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Online Dating Tips For The Modern Non-Asshole

By Emily Cutler | Social Media | March 2, 2016 |

By Emily Cutler | Social Media | March 2, 2016 |

Hello, friends. How’s your love life? Going well? You and your significant other are happy and content? Great. Get the fuck out. I mean, you can stay, but we’re not talking about you. You get Valentine’s Day, anniversaries and a wedding industrial complex that tells you you’ve been given a ticket straight up to heaven because you get to have a fancy ass party with your SO. You’ve got enough. I’m talking to those that are single, and actively looking to change that. Whether the change you’re looking for is permanent or temporary is irrelevant. What I want to talk about is the process of looking for a short/ long term partner.

It blows, right?

Not all of it. Some of it is fun. When you get into a really good texting rhythm with a new prospective, it can feel like a lot of fun. And a successful first date is the goddamn best. But a lot of it is basically boring rejection. Not people saying they don’t want you, just a steady stream of possible suitors not picking you. Especially if you’re online dating. Online dating has reached a really weird stage. It’s commonplace and accepted enough that it’s lost a large part of the stigma. What was once relegated to creeps and weirdos has now been opened up to people from every walk of life, and creeps and weirdos. Yeah, bitch, this is still the Internet.

Now instead of just watching out for the creepers, you have to watch out for the creepers while being openly and actively charming to the non- creepers. It’s a hell of a balancing act. So with that difficulty in mind, I’ve drawn on some of my own experiences to help guide you through the Do’s and Don’ts of online dating. Bear in mind, inherent in each of these is the overwhelming first commandment: Don’t be an asshole.

DO include a recent, clear pictures of yourself which gives an accurate representation of your overall appearance.

DO message people you’re interested in including specific items from their profile and open ended questions they can easily respond to.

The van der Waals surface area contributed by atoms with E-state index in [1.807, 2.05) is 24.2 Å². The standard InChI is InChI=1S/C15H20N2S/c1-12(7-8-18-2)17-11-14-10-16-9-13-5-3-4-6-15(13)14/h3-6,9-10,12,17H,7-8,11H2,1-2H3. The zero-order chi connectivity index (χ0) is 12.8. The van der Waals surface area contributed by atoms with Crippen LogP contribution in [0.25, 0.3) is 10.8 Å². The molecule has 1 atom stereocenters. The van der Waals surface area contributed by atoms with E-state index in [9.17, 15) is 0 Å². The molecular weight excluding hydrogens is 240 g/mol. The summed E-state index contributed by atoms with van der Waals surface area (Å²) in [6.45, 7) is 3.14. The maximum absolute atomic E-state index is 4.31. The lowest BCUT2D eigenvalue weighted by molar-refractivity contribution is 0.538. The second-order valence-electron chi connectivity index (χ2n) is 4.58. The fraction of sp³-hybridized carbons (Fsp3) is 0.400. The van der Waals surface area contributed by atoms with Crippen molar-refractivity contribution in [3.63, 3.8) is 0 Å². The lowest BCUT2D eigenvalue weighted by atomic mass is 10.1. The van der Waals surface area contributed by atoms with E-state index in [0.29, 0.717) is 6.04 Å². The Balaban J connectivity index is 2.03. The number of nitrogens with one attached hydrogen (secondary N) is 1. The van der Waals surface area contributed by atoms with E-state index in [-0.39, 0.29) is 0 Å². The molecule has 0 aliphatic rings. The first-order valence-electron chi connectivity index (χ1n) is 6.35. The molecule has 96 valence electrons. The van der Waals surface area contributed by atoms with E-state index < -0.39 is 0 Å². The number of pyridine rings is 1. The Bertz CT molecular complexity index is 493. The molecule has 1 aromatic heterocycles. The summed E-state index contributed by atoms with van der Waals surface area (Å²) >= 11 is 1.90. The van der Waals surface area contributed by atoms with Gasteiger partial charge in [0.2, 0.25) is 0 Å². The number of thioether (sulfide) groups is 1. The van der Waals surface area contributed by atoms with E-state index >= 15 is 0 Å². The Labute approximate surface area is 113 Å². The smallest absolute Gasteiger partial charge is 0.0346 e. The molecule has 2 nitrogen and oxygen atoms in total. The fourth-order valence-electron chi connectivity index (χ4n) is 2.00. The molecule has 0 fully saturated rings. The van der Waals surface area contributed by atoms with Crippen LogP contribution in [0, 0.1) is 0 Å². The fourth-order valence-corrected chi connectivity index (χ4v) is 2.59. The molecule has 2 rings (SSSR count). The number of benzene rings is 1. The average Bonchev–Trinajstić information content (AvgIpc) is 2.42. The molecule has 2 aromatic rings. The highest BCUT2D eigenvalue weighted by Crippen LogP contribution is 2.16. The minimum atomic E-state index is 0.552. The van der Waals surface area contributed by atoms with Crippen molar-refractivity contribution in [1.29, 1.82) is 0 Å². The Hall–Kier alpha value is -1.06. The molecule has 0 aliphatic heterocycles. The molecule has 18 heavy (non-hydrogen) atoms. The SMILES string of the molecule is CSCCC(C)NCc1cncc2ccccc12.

DON’T include a graphically detailed, 2000 word account of your sexual fantasies including hitting and choke play with a goddamn belt under the “Things I Think About A Lot” section because what the fuck, dude?

Don’t try to force a “maybe” into a “yes.” They want kids, you don’t. You’d rather spend the night at a foreign film fest, they’re up for clubbing till the wee hours. Online dating has wildly opened your options. Pass on more than you don’t.

Don’t try to force a “no” into a “yes.” If he/ she says no to a date, they mean no. Talking them into one is gross and weird, and will be an uncomfortable story when people ask how you met.

And once you get that date (without coercion):
Do try to enjoy yourself on the first, casual “getting to know you” coffee/ drinks/ walk. Plan on a shorter, less intensive first date in case you don’t hit it off.

Do let a friend know that the date was successful/ terrible and that you didn’t get date murdered. Unfortunately safety is still a major concern. Make sure people know where you are and who you’re with.

Don’t accidentally text your date instead of your friend with the message about how your date went like you’re in some sort of fucking Katherine Heigl movie because WHO THE FUCK DOESN’T DOUBLE CHECK WHO THEY’RE TEXTING FIRST? THIS IS WHY YOU CAN’T HAVE NICE THINGS, EMILY.

Now, bear in mind, that first however successful date doesn’t automatically mean you and your date are now in love. Online dating is a process. So after that first date:

Don’t immediately delete your profile. It was one date, man. Slow your roll.

Do continue to use online dating services to see if there’s anyone else you connect with. You paid for 6 months, you’re going to goddamn use them.

Don’t make any promises to someone you’re seeing if you’re not really ready to commit. It’s OK to take your time with a relationship. Be honest about what you’re looking for, what you expect from the person you’re seeing, and what they can expect from you. If you met on a dating site, they’ll be able to see if you’re still active. They can see you. Don’t lie.

Do try to get a friend to online date with you. This part is actually the best. Swapping bad messages, asking for second opinions on a profile, that beautiful moment when you and your friend are matched with the same person! Online dating can feel lonely so like with swimming, bring a buddy.

OkCupid Don't.jpg
Don’t. That’s not what I meant. Don’t ever send that message.

And finally:
Don’t let yourself get discouraged. Online dating is no more rife with rejection than any other form of dating, it’s just slightly amplified. That person you liked visited your profile, and decided “nah, I’m good.” That stings. So just remember that there could be a million little things that made them opt not to message you, and that doesn’t mean there’s anything wrong. There are 7 billion people in the world; you’re not going to click with everyone. I’d strongly recommend you keep in mind what I do: every time someone has chosen not to pursue a relationship with you, it’s because immediately after they viewed your sparkling profile, they were hit by a bus and killed instantly. It’s the only logical explanation. Which actually brings me to my real last Do

Do encourage your local media to investigate the rash of recent deaths by bus. It’s becoming a large problem.